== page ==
Slowdrive is an adorable mix between racing game, puzzle, and simulator created by OneBraveRobot. Racing games can often struggle to set themselves apart in a genre that is flooded with similar titles. The solution is often to make the game that can give the player the greatest sense of escapism with flashier, faster, and photorealistic cars and racetracks. That, or to go the Nintendo route and fill the map with so many twists, obstacles, and items that the simple mechanic of driving doesn’t always stay the focus. In these games, you often play a driver with sharp leather gloves and the look of a winner. You dream of the finish line, and you are going to get you there fast as they can. When you start up a racing game, you don’t exactly expect this… Continue Reading
50 Years is a speedy, turn based strategy game from developer Aleksandr Golovkin. In 50 years, the player chooses a Nation that they must lead to victory over the course of, you guessed it, 50 Years. 50 Years is at heart a resource management strategy game; using Gold, Faith, Food, and Wood, the player must construct buildings and hire citizens and armed forces in order to survive as long as possible. Every turn is one year, and with each turn you earn new resources from your citizens and any bonuses you may have. Along the way you earn rewards from battle encounters, are granted unique powers through blessings, and must fight to survive against frequent waves of invaders.
Earlier this month, on May 6th, Brown University and Rhode Island School of Design hosted a panel of game developers and showcased the games developed by their own game development group, Brown-RISD Game Developers (BRGD). The club “advocates student-led game development efforts and promotes game-related teaching at Brown.” The event was a culmination of a year’s worth of hard work from students of all years and majors, and several of the group’s games from 2017 and past years were on display and available to playtest. The event was open to the public and drew a crowd of students eager to play new games and hear from the panel.
MyWorld — Action RPG Maker is an ambitious game, even in early access. It sells itself as “Little Big Planet meets Dark Souls, Zelda & Diablo!”, and aims to provide the player with everything they need to enjoy an immersive RPG experience. MyWorld asks the question: sure it’s fun to play an RPG, but wouldn’t… Continue reading Preview: Felled by Ambition, MyWorld gets Lost in the Sandbox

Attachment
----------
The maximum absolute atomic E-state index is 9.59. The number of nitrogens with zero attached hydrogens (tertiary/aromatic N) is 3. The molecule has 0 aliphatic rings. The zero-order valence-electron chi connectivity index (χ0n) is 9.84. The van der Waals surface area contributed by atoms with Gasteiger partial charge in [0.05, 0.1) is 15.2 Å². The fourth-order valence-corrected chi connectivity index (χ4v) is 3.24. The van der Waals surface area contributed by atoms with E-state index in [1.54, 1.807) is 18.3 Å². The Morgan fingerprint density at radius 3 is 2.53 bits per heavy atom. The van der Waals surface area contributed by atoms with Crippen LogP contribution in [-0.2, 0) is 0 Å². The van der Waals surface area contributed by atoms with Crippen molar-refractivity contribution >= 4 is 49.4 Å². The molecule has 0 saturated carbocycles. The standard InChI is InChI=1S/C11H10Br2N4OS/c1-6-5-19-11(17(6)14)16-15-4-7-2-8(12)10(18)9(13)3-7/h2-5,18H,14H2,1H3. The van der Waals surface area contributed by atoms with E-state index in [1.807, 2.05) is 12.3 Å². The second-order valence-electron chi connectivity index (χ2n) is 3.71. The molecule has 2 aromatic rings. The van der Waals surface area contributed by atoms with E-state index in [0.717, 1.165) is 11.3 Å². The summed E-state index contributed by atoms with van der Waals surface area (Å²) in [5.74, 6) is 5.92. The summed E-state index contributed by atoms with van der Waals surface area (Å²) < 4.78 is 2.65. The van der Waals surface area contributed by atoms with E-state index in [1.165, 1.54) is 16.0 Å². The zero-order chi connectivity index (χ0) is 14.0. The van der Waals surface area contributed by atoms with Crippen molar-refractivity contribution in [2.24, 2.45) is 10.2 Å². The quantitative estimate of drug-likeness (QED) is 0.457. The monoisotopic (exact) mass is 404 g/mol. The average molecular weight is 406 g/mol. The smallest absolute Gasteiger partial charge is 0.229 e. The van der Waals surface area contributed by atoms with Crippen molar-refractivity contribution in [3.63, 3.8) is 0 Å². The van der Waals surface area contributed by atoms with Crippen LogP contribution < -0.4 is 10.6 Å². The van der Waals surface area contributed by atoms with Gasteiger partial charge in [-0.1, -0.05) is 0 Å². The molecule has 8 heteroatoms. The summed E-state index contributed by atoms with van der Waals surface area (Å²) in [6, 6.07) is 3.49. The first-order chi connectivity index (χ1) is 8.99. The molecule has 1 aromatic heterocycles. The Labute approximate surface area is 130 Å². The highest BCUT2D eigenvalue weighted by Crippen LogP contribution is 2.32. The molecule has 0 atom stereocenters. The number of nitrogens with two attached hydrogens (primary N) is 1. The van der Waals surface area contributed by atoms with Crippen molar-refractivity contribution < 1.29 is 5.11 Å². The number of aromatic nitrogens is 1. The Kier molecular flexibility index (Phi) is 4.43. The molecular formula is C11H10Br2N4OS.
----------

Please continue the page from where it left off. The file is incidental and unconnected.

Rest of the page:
For as long as I’ve been gaming, I’ve been catching up and trying to absorb all the games that are out there at a rapid pace. I started a little after what many now consider to have been a golden age of gaming; I was playing classics when they were already three or four games deep into their franchise. By the time I started to consider myself a gamer, I was working out the puzzles in Resident Evil 4 and Windwaker for the first time.
In honor of almost reaching 100 followers on Twitter in just the first few months, Gamer’s Almanac is hosting a celebratory giveaway! We will be giving away three games that we’ve reviewed to the lucky winners. The Details: Ruin of the Reckless, Cublast HD, and Tiles will all be available as prizes. A first, second,… Continue reading Gamer’s Almanac Twitter Giveaway!
On Fridays, Gamer’s Almanac runs a special program called Crowd Funding Friday where we feature games on kickstarter, greenlight, and other platforms to help them get exposure and support. This week, Gamer’s Almanac is taking a look at the split-screen arcade arena game, Hoverloop!
Puzzles find their way into many of the video games we play, from lockpicking mini-games to entire dungeons based upon movement patterns and object shifting. While aspects of the puzzle genre may be common, the games that go all in and dedicate themselves entirely to this brain-teasing test of skill are often under-recognized. Today, we’re taking a look at Tiles and Cublast HD, two recent puzzle games that fit in a genre we like to call Reflex Puzzle, where your brain and your hands have to work fast and together to achieve a goal.
There’s something comforting about the farming simulator genre. For longtime fans of farming games, the Harvest Moon games (now Story of Seasons) will always be a testament to the fact that some of gaming’s most satisfying moments can be had outside of action. Newcomers to farming sims have found a favorite with Stardew Valley, the critically acclaimed hit from developers Concerned Ape that has rejuvenated the genre and introduced many to a world of casual yet rewarding gaming. Now, Australian indie developers Bisonbit are striking out to till their own field with Farm-Folks.
It would be foolish to bury the hook here in anything but the hull of a pirate ship: Flinthook is an instant classic, and it deserves more praise than just one review can give. Montreal developer Tribute Games has created something energetic and beautiful that plays like a dream. Well balanced mechanics, an immersive pirate-filled world, and procedurally generated levels with a hand-crafted feel all come together to create a surefire hit. With all this in mind, let’s waste no time and dive right in to what makes Flinthook such a compelling videogame.